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Introducing Lahaina Intermediate girls to engineering and astronomy

March 9, 2017
BY CINDY SCHUMACHER , Lahaina News

LAHAINA - In observance of February's National Engineers Week, Maui Economic Development Board's (MEDB) Women in Technology (WIT) Program hosted two days of special activities in science and engineering. Introduce a Girl to Engineering Day (IGED) and Introduce a Girl to Astronomy Day (IGAD) exposed Maui girls, grades 7-8, to the male-dominated fields of engineering and astronomy to show them the opportunities that are available to them.

For the past decade, MEDB and WIT have been at the forefront of providing cutting-edge STEM (science, technology, engineering, mathematics) programs across the islands to meet 21st century workforce demands. They have teamed up with the County of Maui, Maui Electric, Air Force Research Laboratory, and local industrial and scientific firms to provide a day of hands-on activities and worksite visits. Along with raising awareness of the contributions engineers make to the community, IGED and IGAD also introduced students to the diverse STEM fields in Hawaii.

"This year, IGAD was added as a new program to stimulate girls' interest in astronomy as a viable and exciting career choice that requires STEM education," said WIT Project Manager Mapu Quitazol. "Women still represent less than 5 percent of engineers in Hawaii, and studies predict there will be a further shortage of engineers in the next two decades. Together, we can challenge those daunting statistics." In fact, Quitazol noted, "Engineering is the number one job that parents should be encouraging their girls to pursue."

Article Photos

Lahaina Intermediate School students were inspired during Introduce a Girl to Astronomy Day atop Haleakala. Pictured with Technology Coordinator Tom Norton are, from left: Precious Dimaya, Caitlin Baclay, Taryn Cabingas, Akira Foreman, Aiesha Pradhan, Abigail Akamine, Ashley Akamine, Keeana Villamar, Angelina Rakestraw, Charelise Wurts, Elizabeth Ankney and Rebecca Segura. PHOTO COURTESY OF LAHAINA INTERMEDIATE SCHOOL.

"The sooner we get girls engaged in the engineering field, the faster they can begin learning the skills to compete for these well-paying, in-demand jobs," Quitazol noted. "Girls were invited to job-shadow local engineers and scientists across the state from private sector companies, Department of Defense and more, to learn the skills needed to compete for these high-demand engineering careers."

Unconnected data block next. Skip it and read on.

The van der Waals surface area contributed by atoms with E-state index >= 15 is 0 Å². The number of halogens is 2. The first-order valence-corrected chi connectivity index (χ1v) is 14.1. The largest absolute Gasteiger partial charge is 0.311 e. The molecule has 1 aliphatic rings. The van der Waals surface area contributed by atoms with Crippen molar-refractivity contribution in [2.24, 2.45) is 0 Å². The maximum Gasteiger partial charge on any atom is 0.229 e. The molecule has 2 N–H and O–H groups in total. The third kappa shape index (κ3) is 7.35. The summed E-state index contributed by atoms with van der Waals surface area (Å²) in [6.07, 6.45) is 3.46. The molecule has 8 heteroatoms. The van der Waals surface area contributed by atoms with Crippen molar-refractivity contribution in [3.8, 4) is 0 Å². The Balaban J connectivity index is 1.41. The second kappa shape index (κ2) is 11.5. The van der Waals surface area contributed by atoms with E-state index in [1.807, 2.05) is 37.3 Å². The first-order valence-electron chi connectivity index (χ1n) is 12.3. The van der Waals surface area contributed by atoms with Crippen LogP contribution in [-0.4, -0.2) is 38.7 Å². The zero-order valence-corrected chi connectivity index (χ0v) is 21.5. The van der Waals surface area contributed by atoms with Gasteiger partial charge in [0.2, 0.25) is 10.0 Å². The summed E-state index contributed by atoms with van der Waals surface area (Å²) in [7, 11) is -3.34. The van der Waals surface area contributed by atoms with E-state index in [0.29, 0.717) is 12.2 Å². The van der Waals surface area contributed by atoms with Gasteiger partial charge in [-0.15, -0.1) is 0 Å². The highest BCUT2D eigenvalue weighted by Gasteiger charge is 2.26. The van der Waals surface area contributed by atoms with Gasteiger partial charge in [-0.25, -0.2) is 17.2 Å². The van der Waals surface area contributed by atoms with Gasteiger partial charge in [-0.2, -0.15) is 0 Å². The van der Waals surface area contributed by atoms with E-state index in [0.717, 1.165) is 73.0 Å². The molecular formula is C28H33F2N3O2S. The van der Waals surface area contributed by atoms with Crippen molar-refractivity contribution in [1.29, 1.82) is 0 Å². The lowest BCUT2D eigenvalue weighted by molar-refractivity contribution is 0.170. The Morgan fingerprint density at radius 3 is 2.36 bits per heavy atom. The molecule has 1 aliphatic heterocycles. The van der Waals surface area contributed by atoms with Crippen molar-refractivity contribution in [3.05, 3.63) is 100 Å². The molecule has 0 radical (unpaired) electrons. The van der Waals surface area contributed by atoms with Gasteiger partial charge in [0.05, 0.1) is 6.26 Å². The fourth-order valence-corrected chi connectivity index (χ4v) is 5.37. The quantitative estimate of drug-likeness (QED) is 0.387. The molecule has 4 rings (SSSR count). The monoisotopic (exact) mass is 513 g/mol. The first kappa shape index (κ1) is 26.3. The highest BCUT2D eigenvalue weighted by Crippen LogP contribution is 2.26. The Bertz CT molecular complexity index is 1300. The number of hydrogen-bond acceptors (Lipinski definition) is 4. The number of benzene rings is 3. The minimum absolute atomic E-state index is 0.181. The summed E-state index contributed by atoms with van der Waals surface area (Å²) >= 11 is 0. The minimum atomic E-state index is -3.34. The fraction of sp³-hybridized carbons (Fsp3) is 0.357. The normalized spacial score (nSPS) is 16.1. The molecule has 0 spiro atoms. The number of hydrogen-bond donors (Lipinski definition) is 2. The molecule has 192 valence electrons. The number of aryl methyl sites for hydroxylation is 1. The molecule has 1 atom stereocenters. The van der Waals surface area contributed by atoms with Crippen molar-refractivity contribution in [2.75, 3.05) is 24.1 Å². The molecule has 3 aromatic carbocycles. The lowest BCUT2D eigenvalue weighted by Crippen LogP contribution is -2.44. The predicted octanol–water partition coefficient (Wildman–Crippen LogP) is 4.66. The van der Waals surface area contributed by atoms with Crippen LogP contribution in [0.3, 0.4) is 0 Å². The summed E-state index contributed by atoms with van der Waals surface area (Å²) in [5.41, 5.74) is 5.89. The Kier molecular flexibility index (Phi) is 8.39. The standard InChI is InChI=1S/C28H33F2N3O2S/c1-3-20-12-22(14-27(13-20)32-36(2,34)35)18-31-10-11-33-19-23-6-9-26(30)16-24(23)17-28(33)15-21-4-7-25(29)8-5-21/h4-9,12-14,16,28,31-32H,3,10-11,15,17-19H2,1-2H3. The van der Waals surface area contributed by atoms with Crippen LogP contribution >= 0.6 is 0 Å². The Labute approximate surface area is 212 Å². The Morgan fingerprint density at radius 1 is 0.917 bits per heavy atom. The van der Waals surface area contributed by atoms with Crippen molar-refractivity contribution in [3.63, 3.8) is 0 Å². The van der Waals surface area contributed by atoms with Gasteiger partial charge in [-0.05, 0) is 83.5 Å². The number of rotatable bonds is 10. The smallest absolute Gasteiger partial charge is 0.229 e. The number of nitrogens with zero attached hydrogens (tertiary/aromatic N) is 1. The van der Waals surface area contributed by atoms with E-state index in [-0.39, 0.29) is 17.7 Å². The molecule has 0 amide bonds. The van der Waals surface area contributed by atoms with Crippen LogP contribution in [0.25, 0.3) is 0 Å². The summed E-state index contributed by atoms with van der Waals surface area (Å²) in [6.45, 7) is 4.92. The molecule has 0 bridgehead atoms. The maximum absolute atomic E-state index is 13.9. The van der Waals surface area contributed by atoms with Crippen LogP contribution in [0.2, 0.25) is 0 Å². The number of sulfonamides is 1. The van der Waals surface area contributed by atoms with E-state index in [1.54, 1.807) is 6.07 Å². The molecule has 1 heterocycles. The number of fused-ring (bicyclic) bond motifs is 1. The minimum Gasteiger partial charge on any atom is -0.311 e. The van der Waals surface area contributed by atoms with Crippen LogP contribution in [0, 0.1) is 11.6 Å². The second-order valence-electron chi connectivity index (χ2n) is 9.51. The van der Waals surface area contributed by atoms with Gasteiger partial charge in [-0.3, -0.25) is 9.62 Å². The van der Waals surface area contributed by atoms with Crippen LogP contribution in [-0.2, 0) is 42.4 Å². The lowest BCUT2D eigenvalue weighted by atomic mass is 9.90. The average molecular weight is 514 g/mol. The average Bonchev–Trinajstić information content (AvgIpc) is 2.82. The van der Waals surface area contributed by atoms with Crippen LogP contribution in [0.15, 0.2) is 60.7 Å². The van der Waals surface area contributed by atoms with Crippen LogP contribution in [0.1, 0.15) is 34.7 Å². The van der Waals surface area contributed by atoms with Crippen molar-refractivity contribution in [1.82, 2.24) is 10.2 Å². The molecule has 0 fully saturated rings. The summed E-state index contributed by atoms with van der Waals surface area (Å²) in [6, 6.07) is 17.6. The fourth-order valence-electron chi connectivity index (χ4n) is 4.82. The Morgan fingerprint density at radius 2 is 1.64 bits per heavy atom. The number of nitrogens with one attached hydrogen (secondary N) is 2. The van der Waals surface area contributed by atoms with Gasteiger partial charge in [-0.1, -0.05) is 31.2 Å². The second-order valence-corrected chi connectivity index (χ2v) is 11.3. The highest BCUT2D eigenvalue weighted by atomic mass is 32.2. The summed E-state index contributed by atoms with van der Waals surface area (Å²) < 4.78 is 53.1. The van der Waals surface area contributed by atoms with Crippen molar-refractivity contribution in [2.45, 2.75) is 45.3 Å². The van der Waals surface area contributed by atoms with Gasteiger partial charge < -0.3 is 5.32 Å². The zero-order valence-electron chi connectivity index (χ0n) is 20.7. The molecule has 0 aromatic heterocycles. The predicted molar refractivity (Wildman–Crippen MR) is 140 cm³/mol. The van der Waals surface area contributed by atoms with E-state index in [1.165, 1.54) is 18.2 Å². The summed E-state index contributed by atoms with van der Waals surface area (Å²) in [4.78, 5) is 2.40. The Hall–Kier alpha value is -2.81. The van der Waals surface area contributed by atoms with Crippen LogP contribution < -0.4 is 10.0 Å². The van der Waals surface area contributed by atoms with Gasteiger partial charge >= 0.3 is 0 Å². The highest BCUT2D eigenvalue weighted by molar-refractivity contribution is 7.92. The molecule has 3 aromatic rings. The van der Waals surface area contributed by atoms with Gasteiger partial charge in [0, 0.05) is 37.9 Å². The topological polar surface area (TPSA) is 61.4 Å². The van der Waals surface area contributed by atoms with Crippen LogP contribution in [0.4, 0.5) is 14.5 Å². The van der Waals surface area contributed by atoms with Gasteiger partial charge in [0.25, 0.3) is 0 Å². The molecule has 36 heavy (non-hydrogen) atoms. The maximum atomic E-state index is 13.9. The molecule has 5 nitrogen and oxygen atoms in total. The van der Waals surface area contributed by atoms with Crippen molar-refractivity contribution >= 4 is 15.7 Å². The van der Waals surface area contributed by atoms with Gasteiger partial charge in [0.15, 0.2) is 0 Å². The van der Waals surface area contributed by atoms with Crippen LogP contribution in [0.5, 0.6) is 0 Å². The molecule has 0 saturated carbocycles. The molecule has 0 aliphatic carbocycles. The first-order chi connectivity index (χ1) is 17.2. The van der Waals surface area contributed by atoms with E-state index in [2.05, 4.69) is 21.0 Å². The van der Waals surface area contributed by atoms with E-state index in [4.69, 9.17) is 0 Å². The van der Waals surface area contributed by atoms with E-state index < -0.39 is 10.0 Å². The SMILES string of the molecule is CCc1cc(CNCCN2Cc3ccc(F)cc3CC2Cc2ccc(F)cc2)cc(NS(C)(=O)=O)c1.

"It is important to develop future leaders through community-based programs designed to address planning for Maui's future," said Sharon Daniels of the Maui County Committee on the Status of Women. "IGED and IGAD engage young women in events that provide an opportunity to do hands-on problem-solving projects. Hopefully their experiences will add to their skill set and inspire them to choose a STEM career."

During IGED, several Lahaina Intermediate School students went to the Kihei Wastewater Reclamation Facility. The Wastewater Facilities Program is responsible for the management, operation, maintenance and repair of all county wastewater and pumping facilities in order to provide the consistent and reliable level of performance necessary to protect public health and the environment.

"We learned that it takes a lot of civil engineers to complete the cycle of how to clean water," said eighth-grader Sosefina Riley. "The water purifying process that is performed every day to ensure clean water for the community is remarkable!"

"I really appreciate that MEDB and WIT are trying to help girls get opportunities for better jobs," said Riley. "IGED gave us more information about what engineering is. Engineers invent, design and create practical solutions to common, and not so common, problems using mathematics and scientific principles. They help create solutions for society's needs, and they put public health, safety and welfare above all."